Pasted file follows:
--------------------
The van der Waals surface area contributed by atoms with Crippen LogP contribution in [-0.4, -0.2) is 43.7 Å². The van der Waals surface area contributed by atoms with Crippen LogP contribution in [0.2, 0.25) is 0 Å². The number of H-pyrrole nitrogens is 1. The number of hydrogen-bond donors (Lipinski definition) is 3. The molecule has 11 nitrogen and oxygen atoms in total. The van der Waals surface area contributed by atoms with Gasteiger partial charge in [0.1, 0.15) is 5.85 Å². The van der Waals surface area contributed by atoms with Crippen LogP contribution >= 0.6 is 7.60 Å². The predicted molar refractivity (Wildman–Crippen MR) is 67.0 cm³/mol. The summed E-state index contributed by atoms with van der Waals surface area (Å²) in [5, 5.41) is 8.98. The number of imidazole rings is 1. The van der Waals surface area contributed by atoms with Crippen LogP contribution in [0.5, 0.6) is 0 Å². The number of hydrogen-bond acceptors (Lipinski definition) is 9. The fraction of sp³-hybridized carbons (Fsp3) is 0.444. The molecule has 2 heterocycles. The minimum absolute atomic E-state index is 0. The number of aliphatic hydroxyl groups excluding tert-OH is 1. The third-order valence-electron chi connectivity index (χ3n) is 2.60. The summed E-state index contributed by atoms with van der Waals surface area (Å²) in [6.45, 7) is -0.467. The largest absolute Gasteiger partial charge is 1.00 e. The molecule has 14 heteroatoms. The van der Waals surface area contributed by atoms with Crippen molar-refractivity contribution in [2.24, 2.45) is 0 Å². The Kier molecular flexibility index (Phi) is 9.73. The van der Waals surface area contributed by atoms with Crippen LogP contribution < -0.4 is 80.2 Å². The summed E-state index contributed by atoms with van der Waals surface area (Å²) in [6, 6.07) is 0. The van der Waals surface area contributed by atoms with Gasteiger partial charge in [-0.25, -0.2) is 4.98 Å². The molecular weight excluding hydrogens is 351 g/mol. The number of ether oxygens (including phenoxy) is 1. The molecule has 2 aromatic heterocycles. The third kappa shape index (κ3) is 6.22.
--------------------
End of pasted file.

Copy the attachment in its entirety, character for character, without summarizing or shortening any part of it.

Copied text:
The van der Waals surface area contributed by atoms with Crippen LogP contribution in [-0.4, -0.2) is 43.7 Å². The van der Waals surface area contributed by atoms with Crippen LogP contribution in [0.2, 0.25) is 0 Å². The number of H-pyrrole nitrogens is 1. The number of hydrogen-bond donors (Lipinski definition) is 3. The molecule has 11 nitrogen and oxygen atoms in total. The van der Waals surface area contributed by atoms with Gasteiger partial charge in [0.1, 0.15) is 5.85 Å². The van der Waals surface area contributed by atoms with Crippen LogP contribution >= 0.6 is 7.60 Å². The predicted molar refractivity (Wildman–Crippen MR) is 67.0 cm³/mol. The summed E-state index contributed by atoms with van der Waals surface area (Å²) in [5, 5.41) is 8.98. The number of imidazole rings is 1. The van der Waals surface area contributed by atoms with Crippen LogP contribution in [0.5, 0.6) is 0 Å². The number of hydrogen-bond acceptors (Lipinski definition) is 9. The fraction of sp³-hybridized carbons (Fsp3) is 0.444. The molecule has 2 heterocycles. The minimum absolute atomic E-state index is 0. The number of aliphatic hydroxyl groups excluding tert-OH is 1. The third-order valence-electron chi connectivity index (χ3n) is 2.60. The summed E-state index contributed by atoms with van der Waals surface area (Å²) in [6.45, 7) is -0.467. The largest absolute Gasteiger partial charge is 1.00 e. The molecule has 14 heteroatoms. The van der Waals surface area contributed by atoms with Crippen molar-refractivity contribution in [2.24, 2.45) is 0 Å². The Kier molecular flexibility index (Phi) is 9.73. The van der Waals surface area contributed by atoms with Crippen LogP contribution < -0.4 is 80.2 Å². The summed E-state index contributed by atoms with van der Waals surface area (Å²) in [6, 6.07) is 0. The van der Waals surface area contributed by atoms with Gasteiger partial charge in [-0.25, -0.2) is 4.98 Å². The molecular weight excluding hydrogens is 351 g/mol. The number of ether oxygens (including phenoxy) is 1. The molecule has 2 aromatic heterocycles. The third kappa shape index (κ3) is 6.22.